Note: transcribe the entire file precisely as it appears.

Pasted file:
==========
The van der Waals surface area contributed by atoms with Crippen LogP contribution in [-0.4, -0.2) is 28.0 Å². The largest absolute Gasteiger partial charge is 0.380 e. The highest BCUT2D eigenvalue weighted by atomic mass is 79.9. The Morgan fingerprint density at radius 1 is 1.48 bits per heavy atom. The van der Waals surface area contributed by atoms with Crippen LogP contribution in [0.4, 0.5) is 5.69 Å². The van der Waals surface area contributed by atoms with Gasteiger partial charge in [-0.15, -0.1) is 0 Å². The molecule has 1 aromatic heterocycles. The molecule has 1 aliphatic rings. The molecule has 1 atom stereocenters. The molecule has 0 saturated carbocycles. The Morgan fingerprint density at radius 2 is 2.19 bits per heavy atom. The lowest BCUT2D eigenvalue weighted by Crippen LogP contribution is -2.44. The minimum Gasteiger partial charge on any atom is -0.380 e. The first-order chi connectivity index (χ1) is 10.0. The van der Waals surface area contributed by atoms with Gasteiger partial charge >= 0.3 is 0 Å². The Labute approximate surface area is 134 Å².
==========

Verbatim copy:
The van der Waals surface area contributed by atoms with Crippen LogP contribution in [-0.4, -0.2) is 28.0 Å². The largest absolute Gasteiger partial charge is 0.380 e. The highest BCUT2D eigenvalue weighted by atomic mass is 79.9. The Morgan fingerprint density at radius 1 is 1.48 bits per heavy atom. The van der Waals surface area contributed by atoms with Crippen LogP contribution in [0.4, 0.5) is 5.69 Å². The van der Waals surface area contributed by atoms with Gasteiger partial charge in [-0.15, -0.1) is 0 Å². The molecule has 1 aromatic heterocycles. The molecule has 1 aliphatic rings. The molecule has 1 atom stereocenters. The molecule has 0 saturated carbocycles. The Morgan fingerprint density at radius 2 is 2.19 bits per heavy atom. The lowest BCUT2D eigenvalue weighted by Crippen LogP contribution is -2.44. The minimum Gasteiger partial charge on any atom is -0.380 e. The first-order chi connectivity index (χ1) is 10.0. The van der Waals surface area contributed by atoms with Gasteiger partial charge >= 0.3 is 0 Å². The Labute approximate surface area is 134 Å².